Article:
Asparagine was the predominant constituent of the free amino acids in young fruit of Citrus unshiu Marc. In early August, asparagine increased exponentially with total N in the fruit peel, suggesting that it can be used as an indicator of the nitrogen status of young fruit. 15N data showed that the primary assimilation of ammonium was catalyzed by glutamine synthetase, and asparagine was also actively formed in the early stages of nitrogen assimilation. Nitrate assimilation occurred to a lesser extent than ammonium assimilation in the hour-order experiment using excised fruit. In the day-order experiment, however, nitrate taken up via the roots was assimilated in greater amounts than ammonium. 14C-asparagine was rapidly metabolized to different compounds, such as aspartate, acidic and neutral compounds, and alcohol-insoluble compounds. However, considerably less CO2 was formed from asparagine than from aspartate. Our data show that asparagine is not a dead-end-product but plays an important role in the supply of both N and C for the synthesis of other amino acids and protein in young fruit.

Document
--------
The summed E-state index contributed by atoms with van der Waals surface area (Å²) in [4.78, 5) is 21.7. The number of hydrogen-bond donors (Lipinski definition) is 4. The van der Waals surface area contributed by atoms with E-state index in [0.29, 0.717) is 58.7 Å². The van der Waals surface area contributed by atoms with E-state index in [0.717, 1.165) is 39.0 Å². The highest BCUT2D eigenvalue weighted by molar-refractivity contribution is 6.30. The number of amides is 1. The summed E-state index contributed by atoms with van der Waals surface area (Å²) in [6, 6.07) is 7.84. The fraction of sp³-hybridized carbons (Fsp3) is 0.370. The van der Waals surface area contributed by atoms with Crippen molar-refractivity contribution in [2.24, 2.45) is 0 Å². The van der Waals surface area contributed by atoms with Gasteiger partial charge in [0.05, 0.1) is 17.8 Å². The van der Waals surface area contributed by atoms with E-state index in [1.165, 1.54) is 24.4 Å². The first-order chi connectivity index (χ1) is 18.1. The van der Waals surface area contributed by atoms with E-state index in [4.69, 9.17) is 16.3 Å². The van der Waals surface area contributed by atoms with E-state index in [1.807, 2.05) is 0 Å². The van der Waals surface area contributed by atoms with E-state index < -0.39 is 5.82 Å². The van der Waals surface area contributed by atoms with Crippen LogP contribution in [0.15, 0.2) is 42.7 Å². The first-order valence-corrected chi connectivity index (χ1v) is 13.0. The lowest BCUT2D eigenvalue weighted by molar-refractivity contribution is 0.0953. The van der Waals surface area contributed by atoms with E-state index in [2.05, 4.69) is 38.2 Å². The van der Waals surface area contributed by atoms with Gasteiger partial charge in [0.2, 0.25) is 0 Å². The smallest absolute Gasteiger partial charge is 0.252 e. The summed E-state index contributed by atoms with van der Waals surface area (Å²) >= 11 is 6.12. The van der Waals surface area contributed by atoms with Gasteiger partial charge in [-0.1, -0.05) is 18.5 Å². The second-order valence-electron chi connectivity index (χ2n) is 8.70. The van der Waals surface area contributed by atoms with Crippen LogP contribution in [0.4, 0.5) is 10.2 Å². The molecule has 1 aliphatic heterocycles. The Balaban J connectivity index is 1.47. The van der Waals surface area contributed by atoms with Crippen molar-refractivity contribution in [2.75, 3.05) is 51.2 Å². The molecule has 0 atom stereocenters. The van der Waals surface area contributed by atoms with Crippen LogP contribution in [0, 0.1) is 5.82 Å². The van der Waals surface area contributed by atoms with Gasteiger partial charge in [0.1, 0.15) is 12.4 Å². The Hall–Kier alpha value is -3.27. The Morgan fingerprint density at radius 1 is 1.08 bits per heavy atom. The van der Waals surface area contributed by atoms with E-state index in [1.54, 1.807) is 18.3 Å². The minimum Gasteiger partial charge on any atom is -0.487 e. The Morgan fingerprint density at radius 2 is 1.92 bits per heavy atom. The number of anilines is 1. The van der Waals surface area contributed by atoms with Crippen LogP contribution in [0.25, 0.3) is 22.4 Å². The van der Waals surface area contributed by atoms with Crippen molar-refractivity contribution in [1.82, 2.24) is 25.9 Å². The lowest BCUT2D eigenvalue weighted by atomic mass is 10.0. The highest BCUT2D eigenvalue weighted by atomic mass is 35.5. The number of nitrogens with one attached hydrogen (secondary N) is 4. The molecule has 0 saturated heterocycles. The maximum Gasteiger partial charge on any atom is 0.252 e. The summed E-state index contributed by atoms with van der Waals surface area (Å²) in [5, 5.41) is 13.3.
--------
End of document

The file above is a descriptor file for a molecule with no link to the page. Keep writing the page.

Water tolerance was compared among apple trees grafted on several rootstocks. 1. Pot-grown one-year-old ‘Fuji’ trees grafted on 6 different rootstocks were flooded for 21 days from July 14, 1981. Judging from the overall injury symptoms, trees on M9, MM106 and M7 were sensitive to flooding, while those on Malus prunifolia (weeping type), M11 and M27 were tolerant. 2. A similar flooding experiment was repeated in 1982 using one-year-old ‘Fuji’ trees on 9 different rootstocks (M4, M16 and M26 were added to the 6 rootstocks used in 1981) for a period of 30 days. After flooding treatment, the water was drained off and the recovery from injuries was observed for another 30 days. During flooding, trees on M9 and M4 showed the least tolerance and those on M. prunifolia and M16 showed the greatest. Trees on M. prunifolia and M16 recovered almost completely from flooding injury after water drainage and those on M 11, M7 and M27 did to a lesser extent. Trees on the other rootstocks exhibited no recovery, and especially those on M9 and M26 were totally killed within 1-2 weeks after drainage. 3. To investigate the effect of rootstock-scion interaction on water tolerance, factorial combinations were made between 5 scion cultivars (‘Fuji’, ‘Tsugaru’, ‘Golden Delicious’, ‘Starking Delicious’ and ‘Jonathan’) and 5 rootstocks (M27, M9, M26, MM106 and M. prunifolia). The grafted trees were flooded for 30 days in the growing season of 1982. No significant interaction was observed between rootstockscion combinations. Amongs scion cultivers, ‘Jonathan’ exhibited the greatest tolerance regardless of rootstock cultivars, while ‘Starking Delicious’ generally showed the least tolerance. ‘Tsugaru’, ‘Golden Delicious’ and ‘Fuji’ showed intermediate tolerance. On the other hand, among rootstock cultivars, M. prunifolia was most tolerant and M9 and M26 were least regardless of scion cultivars. Recovery after water drainage was prominent in all scion cultivars on M. prunifolia, whereas injury proceeded became intensified with all scion cultivars on M9 and M26.